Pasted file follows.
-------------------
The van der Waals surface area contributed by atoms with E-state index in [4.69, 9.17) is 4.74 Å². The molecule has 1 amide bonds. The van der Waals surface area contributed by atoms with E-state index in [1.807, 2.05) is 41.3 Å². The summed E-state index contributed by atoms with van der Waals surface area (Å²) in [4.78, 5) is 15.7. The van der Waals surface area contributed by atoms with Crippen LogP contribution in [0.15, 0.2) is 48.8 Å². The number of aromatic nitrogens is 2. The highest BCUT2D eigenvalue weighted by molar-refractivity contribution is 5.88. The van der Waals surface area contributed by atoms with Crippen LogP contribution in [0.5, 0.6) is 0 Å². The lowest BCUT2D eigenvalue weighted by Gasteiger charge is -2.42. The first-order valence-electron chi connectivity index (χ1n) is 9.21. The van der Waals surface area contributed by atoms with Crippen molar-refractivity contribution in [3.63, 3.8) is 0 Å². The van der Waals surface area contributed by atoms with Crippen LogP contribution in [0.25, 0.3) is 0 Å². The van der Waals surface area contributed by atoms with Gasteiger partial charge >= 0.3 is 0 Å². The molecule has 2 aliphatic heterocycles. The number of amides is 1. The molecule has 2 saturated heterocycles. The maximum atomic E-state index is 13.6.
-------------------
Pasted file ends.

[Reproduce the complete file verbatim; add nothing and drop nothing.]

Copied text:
The van der Waals surface area contributed by atoms with E-state index in [4.69, 9.17) is 4.74 Å². The molecule has 1 amide bonds. The van der Waals surface area contributed by atoms with E-state index in [1.807, 2.05) is 41.3 Å². The summed E-state index contributed by atoms with van der Waals surface area (Å²) in [4.78, 5) is 15.7. The van der Waals surface area contributed by atoms with Crippen LogP contribution in [0.15, 0.2) is 48.8 Å². The number of aromatic nitrogens is 2. The highest BCUT2D eigenvalue weighted by molar-refractivity contribution is 5.88. The van der Waals surface area contributed by atoms with Crippen LogP contribution in [0.5, 0.6) is 0 Å². The lowest BCUT2D eigenvalue weighted by Gasteiger charge is -2.42. The first-order valence-electron chi connectivity index (χ1n) is 9.21. The van der Waals surface area contributed by atoms with Crippen molar-refractivity contribution in [3.63, 3.8) is 0 Å². The van der Waals surface area contributed by atoms with Crippen LogP contribution in [0.25, 0.3) is 0 Å². The van der Waals surface area contributed by atoms with Gasteiger partial charge >= 0.3 is 0 Å². The molecule has 2 aliphatic heterocycles. The number of amides is 1. The molecule has 2 saturated heterocycles. The maximum atomic E-state index is 13.6.